Amomongo and Iput-Iput - Page 2 of 2

(The Ape and the Firefly)

(Fable / Pabula)

On Sunday evening, just before six o’clock, they assembled on the plaza and found the firefly already waiting for them.  Just then the church bells rang the Angelus, so the firefly proposed that they should all pray.  Immediately after the prayer, the firefly signified the he was ready to begin.  The ape had drawn up his company in line, with himself at the head.  

Suddenly the firefly lighted upon the ape’s nose.  The ape next in line struck at the firefly but succeeded only in striking the captain such a terrible blow on the nose as to kill him.  The firefly meanwhile, seeing the blow coming, had jumped upon the nose of the second ape, who was killed by the next in line just as the captain had been killed; and so on down the whole line, until there was but one ape left.  He threw down his club and begged the firefly to spare him.  The firefly graciously allowed him to live, but since that time the apes have been in mortal terror of the fireflies.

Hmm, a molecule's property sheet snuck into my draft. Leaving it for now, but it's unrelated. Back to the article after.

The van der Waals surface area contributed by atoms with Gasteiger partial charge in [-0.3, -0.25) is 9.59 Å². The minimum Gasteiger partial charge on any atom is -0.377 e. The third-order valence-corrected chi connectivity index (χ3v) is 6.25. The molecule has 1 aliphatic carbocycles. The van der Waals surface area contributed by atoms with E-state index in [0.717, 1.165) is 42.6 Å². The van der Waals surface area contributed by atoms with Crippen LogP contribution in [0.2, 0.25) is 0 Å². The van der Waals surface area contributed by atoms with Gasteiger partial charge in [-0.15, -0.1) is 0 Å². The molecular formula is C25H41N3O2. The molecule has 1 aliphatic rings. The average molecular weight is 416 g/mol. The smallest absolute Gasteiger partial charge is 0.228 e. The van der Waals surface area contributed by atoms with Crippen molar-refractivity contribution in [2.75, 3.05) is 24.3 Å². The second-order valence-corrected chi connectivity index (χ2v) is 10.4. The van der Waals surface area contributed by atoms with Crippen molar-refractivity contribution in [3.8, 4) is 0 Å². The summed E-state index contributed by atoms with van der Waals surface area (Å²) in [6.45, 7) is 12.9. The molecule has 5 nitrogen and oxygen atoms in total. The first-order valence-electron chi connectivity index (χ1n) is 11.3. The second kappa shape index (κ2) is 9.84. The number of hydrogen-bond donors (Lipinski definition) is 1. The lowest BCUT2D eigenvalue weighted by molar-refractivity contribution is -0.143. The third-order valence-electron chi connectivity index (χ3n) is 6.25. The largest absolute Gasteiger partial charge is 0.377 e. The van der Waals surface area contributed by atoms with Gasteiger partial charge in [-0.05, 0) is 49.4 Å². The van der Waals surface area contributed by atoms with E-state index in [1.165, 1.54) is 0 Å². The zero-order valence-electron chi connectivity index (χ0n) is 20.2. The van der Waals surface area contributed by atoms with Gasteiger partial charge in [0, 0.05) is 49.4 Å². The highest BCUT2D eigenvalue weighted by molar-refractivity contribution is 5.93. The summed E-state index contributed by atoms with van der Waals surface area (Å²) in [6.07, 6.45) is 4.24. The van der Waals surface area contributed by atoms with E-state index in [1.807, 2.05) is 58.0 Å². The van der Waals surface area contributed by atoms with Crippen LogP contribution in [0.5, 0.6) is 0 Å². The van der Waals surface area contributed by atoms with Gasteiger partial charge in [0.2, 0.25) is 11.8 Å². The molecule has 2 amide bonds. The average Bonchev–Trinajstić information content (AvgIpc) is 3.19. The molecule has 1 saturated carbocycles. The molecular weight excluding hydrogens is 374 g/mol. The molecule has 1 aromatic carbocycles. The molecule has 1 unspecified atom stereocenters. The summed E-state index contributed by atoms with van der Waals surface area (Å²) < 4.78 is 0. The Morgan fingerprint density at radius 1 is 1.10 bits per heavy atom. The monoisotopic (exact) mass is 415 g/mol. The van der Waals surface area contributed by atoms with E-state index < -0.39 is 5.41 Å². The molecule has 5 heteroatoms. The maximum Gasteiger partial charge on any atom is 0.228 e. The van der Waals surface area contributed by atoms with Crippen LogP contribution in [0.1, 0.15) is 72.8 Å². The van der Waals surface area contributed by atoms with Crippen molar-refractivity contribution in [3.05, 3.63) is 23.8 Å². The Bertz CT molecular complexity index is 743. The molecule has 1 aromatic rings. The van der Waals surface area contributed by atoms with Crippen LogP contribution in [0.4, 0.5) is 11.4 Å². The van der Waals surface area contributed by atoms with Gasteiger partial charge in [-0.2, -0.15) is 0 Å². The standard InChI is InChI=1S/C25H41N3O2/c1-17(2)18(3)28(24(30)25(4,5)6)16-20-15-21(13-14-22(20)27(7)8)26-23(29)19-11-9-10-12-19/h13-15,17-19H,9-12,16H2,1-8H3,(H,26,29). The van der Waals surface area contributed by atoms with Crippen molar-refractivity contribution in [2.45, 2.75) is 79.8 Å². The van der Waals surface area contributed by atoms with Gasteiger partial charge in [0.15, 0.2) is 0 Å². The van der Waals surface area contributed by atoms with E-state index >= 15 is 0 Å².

This tale belongs to the large cycle of tales which portray a war between the winged creatures of the air and the four-footed beasts. The leading idea in these tales is that by their cunning, the small creatures triumph over the large ones.

Learn this Filipino word:

lamáng-loób